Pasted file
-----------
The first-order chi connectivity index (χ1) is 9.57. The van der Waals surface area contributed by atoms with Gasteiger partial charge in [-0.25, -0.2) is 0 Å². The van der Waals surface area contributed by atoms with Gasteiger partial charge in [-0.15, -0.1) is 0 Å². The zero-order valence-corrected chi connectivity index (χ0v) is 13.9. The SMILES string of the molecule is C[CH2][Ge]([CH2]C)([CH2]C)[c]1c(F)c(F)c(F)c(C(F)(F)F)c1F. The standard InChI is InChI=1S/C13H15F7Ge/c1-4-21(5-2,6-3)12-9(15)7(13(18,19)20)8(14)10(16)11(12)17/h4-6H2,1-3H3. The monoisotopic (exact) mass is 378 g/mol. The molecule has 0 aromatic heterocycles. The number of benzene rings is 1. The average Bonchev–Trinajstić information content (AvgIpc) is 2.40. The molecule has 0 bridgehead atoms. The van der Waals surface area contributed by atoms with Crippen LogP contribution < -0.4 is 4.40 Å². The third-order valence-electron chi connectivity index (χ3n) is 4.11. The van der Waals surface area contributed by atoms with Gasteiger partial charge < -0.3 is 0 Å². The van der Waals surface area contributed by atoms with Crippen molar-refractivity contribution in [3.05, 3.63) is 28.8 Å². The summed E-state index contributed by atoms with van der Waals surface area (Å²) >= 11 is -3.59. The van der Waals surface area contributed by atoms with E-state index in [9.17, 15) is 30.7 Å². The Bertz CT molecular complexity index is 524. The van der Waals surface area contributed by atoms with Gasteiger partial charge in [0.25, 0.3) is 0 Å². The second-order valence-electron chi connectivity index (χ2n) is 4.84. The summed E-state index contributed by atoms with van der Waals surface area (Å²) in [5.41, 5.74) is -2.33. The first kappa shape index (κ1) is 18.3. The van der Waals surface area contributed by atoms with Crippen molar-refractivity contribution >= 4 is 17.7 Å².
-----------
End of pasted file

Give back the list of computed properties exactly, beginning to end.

The first-order chi connectivity index (χ1) is 9.57. The van der Waals surface area contributed by atoms with Gasteiger partial charge in [-0.25, -0.2) is 0 Å². The van der Waals surface area contributed by atoms with Gasteiger partial charge in [-0.15, -0.1) is 0 Å². The zero-order valence-corrected chi connectivity index (χ0v) is 13.9. The SMILES string of the molecule is C[CH2][Ge]([CH2]C)([CH2]C)[c]1c(F)c(F)c(F)c(C(F)(F)F)c1F. The standard InChI is InChI=1S/C13H15F7Ge/c1-4-21(5-2,6-3)12-9(15)7(13(18,19)20)8(14)10(16)11(12)17/h4-6H2,1-3H3. The monoisotopic (exact) mass is 378 g/mol. The molecule has 0 aromatic heterocycles. The number of benzene rings is 1. The average Bonchev–Trinajstić information content (AvgIpc) is 2.40. The molecule has 0 bridgehead atoms. The van der Waals surface area contributed by atoms with Crippen LogP contribution < -0.4 is 4.40 Å². The third-order valence-electron chi connectivity index (χ3n) is 4.11. The van der Waals surface area contributed by atoms with Gasteiger partial charge < -0.3 is 0 Å². The van der Waals surface area contributed by atoms with Crippen molar-refractivity contribution in [3.05, 3.63) is 28.8 Å². The summed E-state index contributed by atoms with van der Waals surface area (Å²) >= 11 is -3.59. The van der Waals surface area contributed by atoms with E-state index in [9.17, 15) is 30.7 Å². The Bertz CT molecular complexity index is 524. The van der Waals surface area contributed by atoms with Gasteiger partial charge in [0.25, 0.3) is 0 Å². The second-order valence-electron chi connectivity index (χ2n) is 4.84. The summed E-state index contributed by atoms with van der Waals surface area (Å²) in [5.41, 5.74) is -2.33. The first kappa shape index (κ1) is 18.3. The van der Waals surface area contributed by atoms with Crippen molar-refractivity contribution >= 4 is 17.7 Å².